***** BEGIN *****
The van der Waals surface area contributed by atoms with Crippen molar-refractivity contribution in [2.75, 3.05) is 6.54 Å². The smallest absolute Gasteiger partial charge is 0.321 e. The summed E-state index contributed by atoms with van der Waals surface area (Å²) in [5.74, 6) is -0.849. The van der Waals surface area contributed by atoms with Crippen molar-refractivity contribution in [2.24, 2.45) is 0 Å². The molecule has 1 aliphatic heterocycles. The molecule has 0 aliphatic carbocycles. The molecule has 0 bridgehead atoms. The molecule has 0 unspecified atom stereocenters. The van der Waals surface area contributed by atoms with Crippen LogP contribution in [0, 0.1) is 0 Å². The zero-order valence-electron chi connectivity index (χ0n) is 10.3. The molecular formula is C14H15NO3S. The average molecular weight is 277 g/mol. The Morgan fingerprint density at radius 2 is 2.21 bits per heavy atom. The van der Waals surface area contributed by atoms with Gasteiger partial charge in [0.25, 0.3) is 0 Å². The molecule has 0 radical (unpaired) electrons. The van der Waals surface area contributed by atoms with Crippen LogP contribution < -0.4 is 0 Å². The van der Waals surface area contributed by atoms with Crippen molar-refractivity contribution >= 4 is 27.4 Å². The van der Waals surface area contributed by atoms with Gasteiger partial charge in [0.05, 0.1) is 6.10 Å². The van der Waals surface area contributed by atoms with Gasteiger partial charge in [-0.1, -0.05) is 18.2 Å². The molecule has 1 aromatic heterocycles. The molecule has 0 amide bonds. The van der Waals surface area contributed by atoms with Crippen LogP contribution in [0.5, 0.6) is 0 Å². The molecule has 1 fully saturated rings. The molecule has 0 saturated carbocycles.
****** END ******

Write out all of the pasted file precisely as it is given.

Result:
The van der Waals surface area contributed by atoms with Crippen molar-refractivity contribution in [2.75, 3.05) is 6.54 Å². The smallest absolute Gasteiger partial charge is 0.321 e. The summed E-state index contributed by atoms with van der Waals surface area (Å²) in [5.74, 6) is -0.849. The van der Waals surface area contributed by atoms with Crippen molar-refractivity contribution in [2.24, 2.45) is 0 Å². The molecule has 1 aliphatic heterocycles. The molecule has 0 aliphatic carbocycles. The molecule has 0 bridgehead atoms. The molecule has 0 unspecified atom stereocenters. The van der Waals surface area contributed by atoms with Crippen LogP contribution in [0, 0.1) is 0 Å². The zero-order valence-electron chi connectivity index (χ0n) is 10.3. The molecular formula is C14H15NO3S. The average molecular weight is 277 g/mol. The Morgan fingerprint density at radius 2 is 2.21 bits per heavy atom. The van der Waals surface area contributed by atoms with Gasteiger partial charge in [0.25, 0.3) is 0 Å². The molecule has 0 radical (unpaired) electrons. The van der Waals surface area contributed by atoms with Crippen LogP contribution < -0.4 is 0 Å². The van der Waals surface area contributed by atoms with Crippen molar-refractivity contribution >= 4 is 27.4 Å². The van der Waals surface area contributed by atoms with Gasteiger partial charge in [0.05, 0.1) is 6.10 Å². The van der Waals surface area contributed by atoms with Gasteiger partial charge in [-0.1, -0.05) is 18.2 Å². The molecule has 1 aromatic heterocycles. The molecule has 0 amide bonds. The van der Waals surface area contributed by atoms with Crippen LogP contribution in [0.5, 0.6) is 0 Å². The molecule has 1 fully saturated rings. The molecule has 0 saturated carbocycles.